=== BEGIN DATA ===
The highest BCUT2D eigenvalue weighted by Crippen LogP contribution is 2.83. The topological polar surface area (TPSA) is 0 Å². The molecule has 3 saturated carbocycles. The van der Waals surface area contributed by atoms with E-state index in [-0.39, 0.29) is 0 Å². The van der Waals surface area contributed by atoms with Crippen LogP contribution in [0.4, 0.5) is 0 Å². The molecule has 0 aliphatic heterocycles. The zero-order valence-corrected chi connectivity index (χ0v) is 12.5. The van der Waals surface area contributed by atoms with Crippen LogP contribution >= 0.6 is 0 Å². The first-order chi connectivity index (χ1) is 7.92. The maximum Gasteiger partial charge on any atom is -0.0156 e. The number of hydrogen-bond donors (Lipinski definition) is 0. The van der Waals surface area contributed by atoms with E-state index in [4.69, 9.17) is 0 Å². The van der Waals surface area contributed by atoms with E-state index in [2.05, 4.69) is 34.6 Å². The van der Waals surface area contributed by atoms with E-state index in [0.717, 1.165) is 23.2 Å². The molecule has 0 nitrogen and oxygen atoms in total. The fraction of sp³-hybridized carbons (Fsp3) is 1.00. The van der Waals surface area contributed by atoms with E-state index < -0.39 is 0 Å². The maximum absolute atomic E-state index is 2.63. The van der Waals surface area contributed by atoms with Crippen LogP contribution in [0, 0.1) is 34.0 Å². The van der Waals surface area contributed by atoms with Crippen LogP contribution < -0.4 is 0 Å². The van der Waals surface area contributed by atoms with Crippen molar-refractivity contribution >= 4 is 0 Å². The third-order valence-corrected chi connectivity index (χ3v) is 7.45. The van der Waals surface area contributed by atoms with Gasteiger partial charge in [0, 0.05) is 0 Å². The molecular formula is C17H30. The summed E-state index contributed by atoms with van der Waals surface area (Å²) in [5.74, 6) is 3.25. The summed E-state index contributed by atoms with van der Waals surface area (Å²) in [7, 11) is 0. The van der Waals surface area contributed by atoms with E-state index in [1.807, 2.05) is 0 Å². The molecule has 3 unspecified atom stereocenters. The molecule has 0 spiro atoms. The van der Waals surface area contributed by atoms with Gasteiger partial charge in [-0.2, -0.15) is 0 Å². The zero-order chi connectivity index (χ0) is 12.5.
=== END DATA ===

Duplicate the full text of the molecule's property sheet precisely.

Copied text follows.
The highest BCUT2D eigenvalue weighted by Crippen LogP contribution is 2.83. The topological polar surface area (TPSA) is 0 Å². The molecule has 3 saturated carbocycles. The van der Waals surface area contributed by atoms with E-state index in [-0.39, 0.29) is 0 Å². The van der Waals surface area contributed by atoms with Crippen LogP contribution in [0.4, 0.5) is 0 Å². The molecule has 0 aliphatic heterocycles. The zero-order valence-corrected chi connectivity index (χ0v) is 12.5. The van der Waals surface area contributed by atoms with Crippen LogP contribution >= 0.6 is 0 Å². The first-order chi connectivity index (χ1) is 7.92. The maximum Gasteiger partial charge on any atom is -0.0156 e. The number of hydrogen-bond donors (Lipinski definition) is 0. The van der Waals surface area contributed by atoms with E-state index in [4.69, 9.17) is 0 Å². The van der Waals surface area contributed by atoms with E-state index in [2.05, 4.69) is 34.6 Å². The van der Waals surface area contributed by atoms with E-state index in [0.717, 1.165) is 23.2 Å². The molecule has 0 nitrogen and oxygen atoms in total. The fraction of sp³-hybridized carbons (Fsp3) is 1.00. The van der Waals surface area contributed by atoms with E-state index < -0.39 is 0 Å². The maximum absolute atomic E-state index is 2.63. The van der Waals surface area contributed by atoms with Crippen LogP contribution in [0, 0.1) is 34.0 Å². The van der Waals surface area contributed by atoms with Crippen LogP contribution < -0.4 is 0 Å². The van der Waals surface area contributed by atoms with Crippen molar-refractivity contribution >= 4 is 0 Å². The third-order valence-corrected chi connectivity index (χ3v) is 7.45. The van der Waals surface area contributed by atoms with Gasteiger partial charge in [0, 0.05) is 0 Å². The molecular formula is C17H30. The summed E-state index contributed by atoms with van der Waals surface area (Å²) in [5.74, 6) is 3.25. The summed E-state index contributed by atoms with van der Waals surface area (Å²) in [7, 11) is 0. The van der Waals surface area contributed by atoms with E-state index in [1.807, 2.05) is 0 Å². The molecule has 3 unspecified atom stereocenters. The molecule has 0 spiro atoms. The van der Waals surface area contributed by atoms with Gasteiger partial charge in [-0.2, -0.15) is 0 Å². The zero-order chi connectivity index (χ0) is 12.5.